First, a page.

Efficiency and Macroeconomic Stability in Granular Economies

Working paper version 


EWMES 2023 Tel Aviv University

The amplification capacity of micro-shocks into the macroeconomy


This paper uncovers a novel interaction between production efficiency and economic stability. Using a tractable heterogeneous firms model, I prove the existence of an efficiency-stability trade-off in granular economies. Specifically, reducing misallocation increases business cycle volatility. This trade-off originates because firms choose their optimal size without internalizing their effect on aggregate consumption risk. Utilizing approximations and results on order statistics, I propose a tractable method to quantify this effect and show that commonly studied misallocation counterfactuals involve a sizeable increase in business cycle volatility. I discuss how different assumptions on the nature of misallocation and factor mobility influence this result.

The Racial Wealth Gap: the Role of Entrepreneurship

with Daniel Albuquerque

Working paper version - including the online appendices: Most recent version Feb. 2023 (first version Aug. 2022) 


Hebrew U. Riechman U. Econ Tel-Aviv U. Econ Fed Board EWMES 2022 

The wealth distribution by race


The racial wealth gap is one of the most striking and persistent disparities between Black and White households in the US. We study the determinants of this gap using a general equilibrium incomplete market model featuring dynamic discrete entrepreneurship choice and an empirically estimated income process. In the model, Black households face: (i) higher capital costs as entrepreneurs; (ii) a labour-income gap; and (iii) greater non-employment risk. We find that access to capital for Black entrepreneurs accounts for most of the racial wealth gap. Our model demonstrates that wealth transfers without social change cannot permanently address this gap and points towards addressing barriers faced by Black entrepreneurs as a key margin of intervention.

Time to Say Goodbye: The Macroeconomic implications of Termination Notice

R&R AEJ:macro

Working paper version - including the online appendices: Most recent version Jan. 2024 (first version Nov. 2020), Slides for CFM WP

Barcelona Summer Forum 2023   AEA 2024

Estimation results from Appendix G.3 - data

Welfare effects of changing insurance composition from UIB to termination notice


Insuring households against unemployment risk is a cornerstone of modern economic policy. Many countries provide unemployment insurance partly by employment protection mandates, most commonly using termination notice mandates. Unlike unemployment insurance benefits, termination notices can stimulate search effort by the unemployed. I formalize this idea using a calibrated heterogeneous agents model, show how termination notice alters the incentives of firms and workers and study the insurance role of a termination notice in general equilibrium. I demonstrate how termination notice mandates and unemployment insurance benefits are complementary policies. Finally, I also compare between termination notice and severance pay.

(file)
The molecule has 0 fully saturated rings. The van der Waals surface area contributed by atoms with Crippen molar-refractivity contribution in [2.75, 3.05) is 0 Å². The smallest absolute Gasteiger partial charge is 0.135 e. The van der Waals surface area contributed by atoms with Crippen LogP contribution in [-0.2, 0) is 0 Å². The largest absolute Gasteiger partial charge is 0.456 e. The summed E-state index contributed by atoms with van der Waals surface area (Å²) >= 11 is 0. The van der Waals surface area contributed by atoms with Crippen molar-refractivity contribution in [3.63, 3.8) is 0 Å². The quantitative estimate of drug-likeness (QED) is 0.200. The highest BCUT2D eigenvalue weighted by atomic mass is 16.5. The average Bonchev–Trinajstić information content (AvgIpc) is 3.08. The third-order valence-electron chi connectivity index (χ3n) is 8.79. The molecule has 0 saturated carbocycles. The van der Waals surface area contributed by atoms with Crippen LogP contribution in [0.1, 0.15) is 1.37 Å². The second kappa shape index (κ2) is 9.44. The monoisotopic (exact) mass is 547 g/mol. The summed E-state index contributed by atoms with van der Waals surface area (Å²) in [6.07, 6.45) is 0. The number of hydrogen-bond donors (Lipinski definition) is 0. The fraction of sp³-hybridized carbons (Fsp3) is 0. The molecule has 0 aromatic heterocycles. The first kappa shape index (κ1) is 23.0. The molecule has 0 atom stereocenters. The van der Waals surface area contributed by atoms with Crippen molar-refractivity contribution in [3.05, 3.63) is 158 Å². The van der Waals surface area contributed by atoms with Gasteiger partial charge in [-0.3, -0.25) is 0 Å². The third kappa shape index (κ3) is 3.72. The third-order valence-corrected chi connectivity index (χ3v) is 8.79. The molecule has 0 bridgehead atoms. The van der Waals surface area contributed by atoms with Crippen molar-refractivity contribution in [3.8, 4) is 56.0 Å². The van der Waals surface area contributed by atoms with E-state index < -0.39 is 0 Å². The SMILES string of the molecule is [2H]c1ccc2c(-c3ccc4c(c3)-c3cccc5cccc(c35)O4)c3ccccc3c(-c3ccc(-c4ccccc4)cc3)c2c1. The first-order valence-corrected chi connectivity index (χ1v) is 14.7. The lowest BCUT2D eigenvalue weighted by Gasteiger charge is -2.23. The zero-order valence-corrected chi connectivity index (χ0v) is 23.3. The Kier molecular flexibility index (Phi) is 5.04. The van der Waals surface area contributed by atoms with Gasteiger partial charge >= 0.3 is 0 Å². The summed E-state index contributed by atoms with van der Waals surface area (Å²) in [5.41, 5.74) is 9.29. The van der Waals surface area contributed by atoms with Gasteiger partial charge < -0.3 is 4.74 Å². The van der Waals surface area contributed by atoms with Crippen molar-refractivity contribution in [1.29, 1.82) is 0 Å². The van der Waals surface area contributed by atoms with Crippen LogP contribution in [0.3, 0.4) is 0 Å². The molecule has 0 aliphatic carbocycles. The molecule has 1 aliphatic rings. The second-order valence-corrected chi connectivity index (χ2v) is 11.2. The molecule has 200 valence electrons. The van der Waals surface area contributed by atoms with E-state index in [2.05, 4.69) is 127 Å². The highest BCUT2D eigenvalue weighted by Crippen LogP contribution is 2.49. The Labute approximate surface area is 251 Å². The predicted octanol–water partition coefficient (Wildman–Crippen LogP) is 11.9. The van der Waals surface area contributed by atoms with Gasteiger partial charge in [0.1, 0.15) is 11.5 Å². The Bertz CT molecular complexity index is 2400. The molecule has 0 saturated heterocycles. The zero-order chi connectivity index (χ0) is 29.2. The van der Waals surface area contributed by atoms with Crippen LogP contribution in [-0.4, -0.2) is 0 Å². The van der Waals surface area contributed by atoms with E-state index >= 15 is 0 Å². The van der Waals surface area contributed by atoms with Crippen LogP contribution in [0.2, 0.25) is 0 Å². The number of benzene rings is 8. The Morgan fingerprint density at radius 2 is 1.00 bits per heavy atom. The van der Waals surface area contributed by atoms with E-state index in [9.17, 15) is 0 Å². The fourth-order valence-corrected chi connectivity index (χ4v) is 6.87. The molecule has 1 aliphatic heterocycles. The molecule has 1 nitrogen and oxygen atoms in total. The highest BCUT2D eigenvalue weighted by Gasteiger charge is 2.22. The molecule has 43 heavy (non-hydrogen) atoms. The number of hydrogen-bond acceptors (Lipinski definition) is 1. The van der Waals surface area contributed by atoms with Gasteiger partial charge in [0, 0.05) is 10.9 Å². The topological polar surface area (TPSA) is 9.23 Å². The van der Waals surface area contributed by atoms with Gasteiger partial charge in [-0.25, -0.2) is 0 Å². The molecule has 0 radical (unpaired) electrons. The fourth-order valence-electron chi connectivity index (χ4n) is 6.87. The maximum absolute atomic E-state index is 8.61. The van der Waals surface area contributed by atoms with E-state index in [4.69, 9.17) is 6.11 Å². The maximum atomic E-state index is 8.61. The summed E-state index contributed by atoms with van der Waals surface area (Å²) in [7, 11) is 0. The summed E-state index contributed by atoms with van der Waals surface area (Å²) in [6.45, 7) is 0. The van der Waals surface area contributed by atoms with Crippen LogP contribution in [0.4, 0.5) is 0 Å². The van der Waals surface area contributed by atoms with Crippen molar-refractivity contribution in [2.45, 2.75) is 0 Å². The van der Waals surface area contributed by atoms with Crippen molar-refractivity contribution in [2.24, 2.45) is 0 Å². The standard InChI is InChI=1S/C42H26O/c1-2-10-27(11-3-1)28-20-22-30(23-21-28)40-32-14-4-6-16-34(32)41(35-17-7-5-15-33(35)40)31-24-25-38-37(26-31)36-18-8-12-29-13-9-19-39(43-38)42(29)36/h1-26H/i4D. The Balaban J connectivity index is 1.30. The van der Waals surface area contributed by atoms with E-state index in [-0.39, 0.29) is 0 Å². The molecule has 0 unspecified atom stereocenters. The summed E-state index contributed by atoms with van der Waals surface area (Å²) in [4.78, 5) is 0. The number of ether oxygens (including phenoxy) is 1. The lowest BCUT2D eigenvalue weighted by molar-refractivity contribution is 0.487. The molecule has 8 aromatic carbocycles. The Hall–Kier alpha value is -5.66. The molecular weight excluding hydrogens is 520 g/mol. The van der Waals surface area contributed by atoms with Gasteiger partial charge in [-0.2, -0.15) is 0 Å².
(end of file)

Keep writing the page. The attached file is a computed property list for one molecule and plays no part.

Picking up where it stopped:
Firing Restrictions and Economic Resilience: Protect and Survive? 

with Nadav Ben Zeev

Full paper , 3 slide highlights (old title) - from SOLE 2020, online appendix, replication codes

Review of Economic Dynamics, 2022

Impulse Responses to a One Standard Deviation Credit Supply Shock by Strictness of Employment Protection (EPL) - OECD economies


Firing restrictions are in use throughout the developed world but their role in the transmission of macroeconomic shocks into the real economy is mostly unstudied. We illustrate the theoretical role of these policies as amplifiers of macroeconomic shocks via labor-misallocation-induced output losses following an adverse shock. We use our model to derive an aggregation result which features a labor misallocation term and conduct a simulation exercise which demonstrates how misallocation can drive total factor productivity (TFP) down during recessions. We then perform a quasi-natural experiment which utilizes global credit supply shocks to study this amplifying role using a panel of 21 OECD economies. We show that strict firing restrictions are associated with a weaker initial response of the labor market, which is followed by a stronger and more persistent decline in real output as well as a slower return of real activity to pre-shock levels. The stronger output decline can be mostly explained by a stronger fall in aggregate TFP, which supports our theoretical predictions.

Works in Progress